Asser International Sports Law Blog

Our International Sports Law Diary
The Asser International Sports Law Centre is part of the T.M.C. Asser Instituut

A Bridge Too Far? Bridge Transfers at the Court of Arbitration for Sport. By Antoine Duval and Luis Torres.

FIFA’s freshly adopted TPO ban entered into force on 1 May (see our Blog symposium). Though it is difficult to anticipate to what extent FIFA will be able to enforce the ban, it is likely that many of the third-party investors will try to have recourse to alternative solutions to pursue their commercial involvement in the football transfer market. One potential way to circumvent the FIFA ban is to use the proxy of what has been coined “bridge transfers”. A bridge transfer occurs when a club is used as an intermediary bridge in the transfer of a player from one club to another. The fictitious passage through this club is used to circumscribe, for example, the payment of training compensation or to whitewash a third-party ownership by transforming it into a classical employment relationship. This is a legal construction that has gained currency especially in South American football, but not only. On 5 May 2015, in the Racing Club v. FIFA case, the Court of Arbitration for Sport (CAS) rendered its first award involving directly a bridge transfer. As this practice could become prevalent in the coming years we think that this case deserves a close look.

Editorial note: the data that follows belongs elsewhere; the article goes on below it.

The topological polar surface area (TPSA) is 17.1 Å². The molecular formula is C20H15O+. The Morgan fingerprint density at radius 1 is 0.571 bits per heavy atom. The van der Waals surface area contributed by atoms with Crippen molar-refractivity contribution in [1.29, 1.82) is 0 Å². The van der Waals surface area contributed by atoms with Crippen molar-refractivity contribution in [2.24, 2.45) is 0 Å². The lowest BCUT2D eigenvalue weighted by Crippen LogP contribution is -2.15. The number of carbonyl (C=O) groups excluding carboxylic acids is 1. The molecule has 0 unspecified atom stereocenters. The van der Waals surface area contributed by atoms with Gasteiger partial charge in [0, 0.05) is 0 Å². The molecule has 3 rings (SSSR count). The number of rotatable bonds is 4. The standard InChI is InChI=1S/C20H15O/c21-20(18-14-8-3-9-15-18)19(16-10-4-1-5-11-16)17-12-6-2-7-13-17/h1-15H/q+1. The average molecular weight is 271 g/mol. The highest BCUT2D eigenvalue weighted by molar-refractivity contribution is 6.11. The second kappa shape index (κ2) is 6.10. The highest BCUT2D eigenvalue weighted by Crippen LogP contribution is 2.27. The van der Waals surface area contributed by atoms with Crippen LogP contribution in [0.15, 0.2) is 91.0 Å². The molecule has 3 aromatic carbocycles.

I. Facts and procedure

Fernando Ortiz is an Argentine professional football player who entered into an employment contract with Vélez Sarsfield, valid until 30 June 2012. After the expiration of the contract, Ortiz signed an employment contract with the Uruguayan team, Institución Atlética Sud América on 11 July 2012, valid until 30 June 2017. Institución was playing in the Second Division in Uruguay at that time. A week later, on 20 July 2012, Ortiz was transferred from Institución back to Argentina. Institución and Racing Club, Ortiz’ new club, agreed a transfer fee (which was not disclosed). The first instalment should be made before 24 July 2012. Ortiz’ new employment contract was valid until 30 June 2014. Both transfers were duly registered in the FIFA Transfer Matching System (TMS). First, on 23 July 2012, the Argentine Federation (AFA) provided the Uruguayan Federation (AUF) the International Transfer Certificate (ITC). After the transfer from Institución to Racing, the AUF sent the same paperwork to the AFA on 3 August 2012. At that time, no payments were made.